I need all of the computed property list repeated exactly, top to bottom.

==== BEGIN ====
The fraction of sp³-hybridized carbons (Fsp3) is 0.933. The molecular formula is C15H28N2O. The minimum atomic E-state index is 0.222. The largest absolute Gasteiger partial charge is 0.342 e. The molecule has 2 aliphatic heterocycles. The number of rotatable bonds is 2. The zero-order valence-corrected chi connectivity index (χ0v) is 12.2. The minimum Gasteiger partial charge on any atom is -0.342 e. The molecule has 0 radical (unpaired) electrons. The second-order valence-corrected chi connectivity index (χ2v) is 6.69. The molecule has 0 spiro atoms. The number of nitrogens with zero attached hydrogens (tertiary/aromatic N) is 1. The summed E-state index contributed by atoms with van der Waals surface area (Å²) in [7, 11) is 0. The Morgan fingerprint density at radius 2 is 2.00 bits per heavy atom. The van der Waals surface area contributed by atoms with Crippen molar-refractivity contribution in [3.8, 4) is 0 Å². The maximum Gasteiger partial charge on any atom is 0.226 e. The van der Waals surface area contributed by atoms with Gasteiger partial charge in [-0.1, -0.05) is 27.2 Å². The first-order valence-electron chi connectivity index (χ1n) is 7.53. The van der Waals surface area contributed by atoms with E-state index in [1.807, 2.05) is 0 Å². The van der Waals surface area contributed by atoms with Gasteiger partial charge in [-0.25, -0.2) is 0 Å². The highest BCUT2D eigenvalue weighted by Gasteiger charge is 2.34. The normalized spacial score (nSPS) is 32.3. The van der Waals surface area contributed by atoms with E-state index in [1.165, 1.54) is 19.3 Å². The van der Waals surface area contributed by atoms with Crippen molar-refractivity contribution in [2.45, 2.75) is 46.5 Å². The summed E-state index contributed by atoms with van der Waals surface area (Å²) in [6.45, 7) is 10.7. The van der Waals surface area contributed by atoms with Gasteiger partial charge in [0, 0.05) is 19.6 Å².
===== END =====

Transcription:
The fraction of sp³-hybridized carbons (Fsp3) is 0.933. The molecular formula is C15H28N2O. The minimum atomic E-state index is 0.222. The largest absolute Gasteiger partial charge is 0.342 e. The molecule has 2 aliphatic heterocycles. The number of rotatable bonds is 2. The zero-order valence-corrected chi connectivity index (χ0v) is 12.2. The minimum Gasteiger partial charge on any atom is -0.342 e. The molecule has 0 radical (unpaired) electrons. The second-order valence-corrected chi connectivity index (χ2v) is 6.69. The molecule has 0 spiro atoms. The number of nitrogens with zero attached hydrogens (tertiary/aromatic N) is 1. The summed E-state index contributed by atoms with van der Waals surface area (Å²) in [7, 11) is 0. The Morgan fingerprint density at radius 2 is 2.00 bits per heavy atom. The van der Waals surface area contributed by atoms with Crippen molar-refractivity contribution in [3.8, 4) is 0 Å². The maximum Gasteiger partial charge on any atom is 0.226 e. The van der Waals surface area contributed by atoms with Gasteiger partial charge in [-0.1, -0.05) is 27.2 Å². The first-order valence-electron chi connectivity index (χ1n) is 7.53. The van der Waals surface area contributed by atoms with E-state index in [1.807, 2.05) is 0 Å². The van der Waals surface area contributed by atoms with Gasteiger partial charge in [-0.25, -0.2) is 0 Å². The highest BCUT2D eigenvalue weighted by Gasteiger charge is 2.34. The normalized spacial score (nSPS) is 32.3. The van der Waals surface area contributed by atoms with E-state index in [1.165, 1.54) is 19.3 Å². The van der Waals surface area contributed by atoms with Crippen molar-refractivity contribution in [2.45, 2.75) is 46.5 Å². The summed E-state index contributed by atoms with van der Waals surface area (Å²) in [6.45, 7) is 10.7. The van der Waals surface area contributed by atoms with Gasteiger partial charge in [0, 0.05) is 19.6 Å².